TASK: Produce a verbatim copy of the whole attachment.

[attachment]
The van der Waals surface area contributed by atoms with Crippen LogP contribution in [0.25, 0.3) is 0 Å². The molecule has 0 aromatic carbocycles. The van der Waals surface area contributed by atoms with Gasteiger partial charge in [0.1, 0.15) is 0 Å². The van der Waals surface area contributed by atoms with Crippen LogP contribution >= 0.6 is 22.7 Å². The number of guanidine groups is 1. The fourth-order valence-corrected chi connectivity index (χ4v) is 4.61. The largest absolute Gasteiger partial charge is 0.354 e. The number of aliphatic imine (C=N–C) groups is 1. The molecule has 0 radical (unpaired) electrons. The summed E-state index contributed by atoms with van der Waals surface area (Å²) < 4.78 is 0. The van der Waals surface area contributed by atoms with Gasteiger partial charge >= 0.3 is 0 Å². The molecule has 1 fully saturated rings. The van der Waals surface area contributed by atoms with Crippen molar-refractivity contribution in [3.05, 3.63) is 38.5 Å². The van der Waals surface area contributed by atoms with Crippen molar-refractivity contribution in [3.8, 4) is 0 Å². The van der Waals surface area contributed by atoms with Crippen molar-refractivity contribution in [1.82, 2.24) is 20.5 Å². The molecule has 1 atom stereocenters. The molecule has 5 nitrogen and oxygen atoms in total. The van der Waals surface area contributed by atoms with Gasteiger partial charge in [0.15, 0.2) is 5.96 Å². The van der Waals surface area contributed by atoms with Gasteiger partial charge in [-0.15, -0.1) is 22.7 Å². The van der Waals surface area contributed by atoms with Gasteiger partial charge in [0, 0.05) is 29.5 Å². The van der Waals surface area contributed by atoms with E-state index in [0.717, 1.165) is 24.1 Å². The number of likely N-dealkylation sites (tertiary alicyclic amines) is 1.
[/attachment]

The van der Waals surface area contributed by atoms with Crippen LogP contribution in [0.25, 0.3) is 0 Å². The molecule has 0 aromatic carbocycles. The van der Waals surface area contributed by atoms with Gasteiger partial charge in [0.1, 0.15) is 0 Å². The van der Waals surface area contributed by atoms with Crippen LogP contribution >= 0.6 is 22.7 Å². The number of guanidine groups is 1. The fourth-order valence-corrected chi connectivity index (χ4v) is 4.61. The largest absolute Gasteiger partial charge is 0.354 e. The number of aliphatic imine (C=N–C) groups is 1. The molecule has 0 radical (unpaired) electrons. The summed E-state index contributed by atoms with van der Waals surface area (Å²) < 4.78 is 0. The van der Waals surface area contributed by atoms with Gasteiger partial charge >= 0.3 is 0 Å². The molecule has 1 fully saturated rings. The van der Waals surface area contributed by atoms with Crippen molar-refractivity contribution in [3.05, 3.63) is 38.5 Å². The van der Waals surface area contributed by atoms with Crippen molar-refractivity contribution in [3.8, 4) is 0 Å². The van der Waals surface area contributed by atoms with Crippen molar-refractivity contribution in [1.82, 2.24) is 20.5 Å². The molecule has 1 atom stereocenters. The molecule has 5 nitrogen and oxygen atoms in total. The van der Waals surface area contributed by atoms with Gasteiger partial charge in [0.15, 0.2) is 5.96 Å². The van der Waals surface area contributed by atoms with Gasteiger partial charge in [-0.15, -0.1) is 22.7 Å². The van der Waals surface area contributed by atoms with Gasteiger partial charge in [0, 0.05) is 29.5 Å². The van der Waals surface area contributed by atoms with E-state index in [0.717, 1.165) is 24.1 Å². The number of likely N-dealkylation sites (tertiary alicyclic amines) is 1.